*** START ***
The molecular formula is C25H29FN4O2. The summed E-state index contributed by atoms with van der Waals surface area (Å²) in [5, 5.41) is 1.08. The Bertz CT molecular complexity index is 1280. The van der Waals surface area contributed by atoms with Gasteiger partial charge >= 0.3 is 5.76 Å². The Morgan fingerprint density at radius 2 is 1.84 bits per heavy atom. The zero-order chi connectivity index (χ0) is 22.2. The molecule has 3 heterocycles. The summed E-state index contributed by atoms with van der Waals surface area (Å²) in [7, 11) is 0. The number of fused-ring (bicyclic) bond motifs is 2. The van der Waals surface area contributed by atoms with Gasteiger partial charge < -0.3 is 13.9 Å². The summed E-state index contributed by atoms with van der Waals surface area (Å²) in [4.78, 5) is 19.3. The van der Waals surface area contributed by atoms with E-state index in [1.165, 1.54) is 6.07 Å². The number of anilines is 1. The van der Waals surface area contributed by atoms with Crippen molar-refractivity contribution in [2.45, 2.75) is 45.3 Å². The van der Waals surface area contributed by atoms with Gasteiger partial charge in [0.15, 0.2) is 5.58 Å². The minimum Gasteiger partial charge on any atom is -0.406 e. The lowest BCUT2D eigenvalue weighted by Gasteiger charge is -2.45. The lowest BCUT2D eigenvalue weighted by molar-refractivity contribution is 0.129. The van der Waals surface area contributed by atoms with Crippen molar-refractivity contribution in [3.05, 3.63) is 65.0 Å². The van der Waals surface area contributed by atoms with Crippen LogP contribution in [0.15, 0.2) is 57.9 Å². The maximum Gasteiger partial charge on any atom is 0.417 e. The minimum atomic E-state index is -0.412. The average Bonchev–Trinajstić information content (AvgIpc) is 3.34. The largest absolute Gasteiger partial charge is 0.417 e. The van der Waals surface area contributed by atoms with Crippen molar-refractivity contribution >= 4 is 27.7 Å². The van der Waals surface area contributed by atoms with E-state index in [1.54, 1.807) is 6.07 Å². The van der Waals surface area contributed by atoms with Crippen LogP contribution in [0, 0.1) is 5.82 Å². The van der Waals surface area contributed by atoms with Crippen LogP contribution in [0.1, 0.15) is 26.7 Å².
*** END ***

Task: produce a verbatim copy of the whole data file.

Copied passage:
The molecular formula is C25H29FN4O2. The summed E-state index contributed by atoms with van der Waals surface area (Å²) in [5, 5.41) is 1.08. The Bertz CT molecular complexity index is 1280. The van der Waals surface area contributed by atoms with Gasteiger partial charge >= 0.3 is 5.76 Å². The Morgan fingerprint density at radius 2 is 1.84 bits per heavy atom. The zero-order chi connectivity index (χ0) is 22.2. The molecule has 3 heterocycles. The summed E-state index contributed by atoms with van der Waals surface area (Å²) in [7, 11) is 0. The number of fused-ring (bicyclic) bond motifs is 2. The van der Waals surface area contributed by atoms with Gasteiger partial charge < -0.3 is 13.9 Å². The summed E-state index contributed by atoms with van der Waals surface area (Å²) in [4.78, 5) is 19.3. The van der Waals surface area contributed by atoms with E-state index in [1.165, 1.54) is 6.07 Å². The number of anilines is 1. The van der Waals surface area contributed by atoms with Crippen molar-refractivity contribution in [2.45, 2.75) is 45.3 Å². The van der Waals surface area contributed by atoms with Gasteiger partial charge in [0.15, 0.2) is 5.58 Å². The minimum Gasteiger partial charge on any atom is -0.406 e. The lowest BCUT2D eigenvalue weighted by Gasteiger charge is -2.45. The lowest BCUT2D eigenvalue weighted by molar-refractivity contribution is 0.129. The van der Waals surface area contributed by atoms with Crippen molar-refractivity contribution in [3.05, 3.63) is 65.0 Å². The van der Waals surface area contributed by atoms with Crippen LogP contribution in [0.15, 0.2) is 57.9 Å². The maximum Gasteiger partial charge on any atom is 0.417 e. The minimum atomic E-state index is -0.412. The average Bonchev–Trinajstić information content (AvgIpc) is 3.34. The largest absolute Gasteiger partial charge is 0.417 e. The van der Waals surface area contributed by atoms with Crippen molar-refractivity contribution >= 4 is 27.7 Å². The van der Waals surface area contributed by atoms with E-state index in [1.54, 1.807) is 6.07 Å². The van der Waals surface area contributed by atoms with Crippen LogP contribution in [0, 0.1) is 5.82 Å². The van der Waals surface area contributed by atoms with Crippen LogP contribution in [0.1, 0.15) is 26.7 Å².